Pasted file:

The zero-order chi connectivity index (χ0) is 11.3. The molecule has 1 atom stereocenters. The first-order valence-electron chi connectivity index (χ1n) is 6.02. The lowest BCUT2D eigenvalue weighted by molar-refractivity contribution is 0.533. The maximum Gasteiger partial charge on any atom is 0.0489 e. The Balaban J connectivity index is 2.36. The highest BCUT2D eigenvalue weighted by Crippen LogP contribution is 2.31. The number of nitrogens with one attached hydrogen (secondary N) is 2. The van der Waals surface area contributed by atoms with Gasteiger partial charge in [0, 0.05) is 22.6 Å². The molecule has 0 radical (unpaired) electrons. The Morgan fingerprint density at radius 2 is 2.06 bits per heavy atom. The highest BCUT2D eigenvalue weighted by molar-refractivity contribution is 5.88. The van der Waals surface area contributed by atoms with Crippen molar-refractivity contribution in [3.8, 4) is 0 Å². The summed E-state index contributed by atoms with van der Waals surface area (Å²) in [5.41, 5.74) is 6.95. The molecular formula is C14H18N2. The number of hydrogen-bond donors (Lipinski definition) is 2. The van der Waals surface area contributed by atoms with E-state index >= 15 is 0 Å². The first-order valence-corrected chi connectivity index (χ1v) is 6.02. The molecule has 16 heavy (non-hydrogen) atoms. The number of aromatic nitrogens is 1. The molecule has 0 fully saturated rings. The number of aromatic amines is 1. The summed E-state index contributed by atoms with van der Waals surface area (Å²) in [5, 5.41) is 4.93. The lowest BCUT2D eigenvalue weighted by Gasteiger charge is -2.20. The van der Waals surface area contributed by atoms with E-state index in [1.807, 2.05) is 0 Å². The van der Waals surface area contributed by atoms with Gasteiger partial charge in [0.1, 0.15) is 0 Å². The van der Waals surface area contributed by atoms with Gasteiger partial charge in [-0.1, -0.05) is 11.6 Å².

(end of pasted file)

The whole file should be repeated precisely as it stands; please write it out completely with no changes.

The zero-order chi connectivity index (χ0) is 11.3. The molecule has 1 atom stereocenters. The first-order valence-electron chi connectivity index (χ1n) is 6.02. The lowest BCUT2D eigenvalue weighted by molar-refractivity contribution is 0.533. The maximum Gasteiger partial charge on any atom is 0.0489 e. The Balaban J connectivity index is 2.36. The highest BCUT2D eigenvalue weighted by Crippen LogP contribution is 2.31. The number of nitrogens with one attached hydrogen (secondary N) is 2. The van der Waals surface area contributed by atoms with Gasteiger partial charge in [0, 0.05) is 22.6 Å². The molecule has 0 radical (unpaired) electrons. The Morgan fingerprint density at radius 2 is 2.06 bits per heavy atom. The highest BCUT2D eigenvalue weighted by molar-refractivity contribution is 5.88. The van der Waals surface area contributed by atoms with Crippen molar-refractivity contribution in [3.8, 4) is 0 Å². The summed E-state index contributed by atoms with van der Waals surface area (Å²) in [5.41, 5.74) is 6.95. The molecular formula is C14H18N2. The number of hydrogen-bond donors (Lipinski definition) is 2. The van der Waals surface area contributed by atoms with E-state index >= 15 is 0 Å². The first-order valence-corrected chi connectivity index (χ1v) is 6.02. The molecule has 16 heavy (non-hydrogen) atoms. The number of aromatic nitrogens is 1. The molecule has 0 fully saturated rings. The number of aromatic amines is 1. The summed E-state index contributed by atoms with van der Waals surface area (Å²) in [5, 5.41) is 4.93. The lowest BCUT2D eigenvalue weighted by Gasteiger charge is -2.20. The van der Waals surface area contributed by atoms with E-state index in [1.807, 2.05) is 0 Å². The van der Waals surface area contributed by atoms with Gasteiger partial charge in [0.1, 0.15) is 0 Å². The van der Waals surface area contributed by atoms with Gasteiger partial charge in [-0.1, -0.05) is 11.6 Å².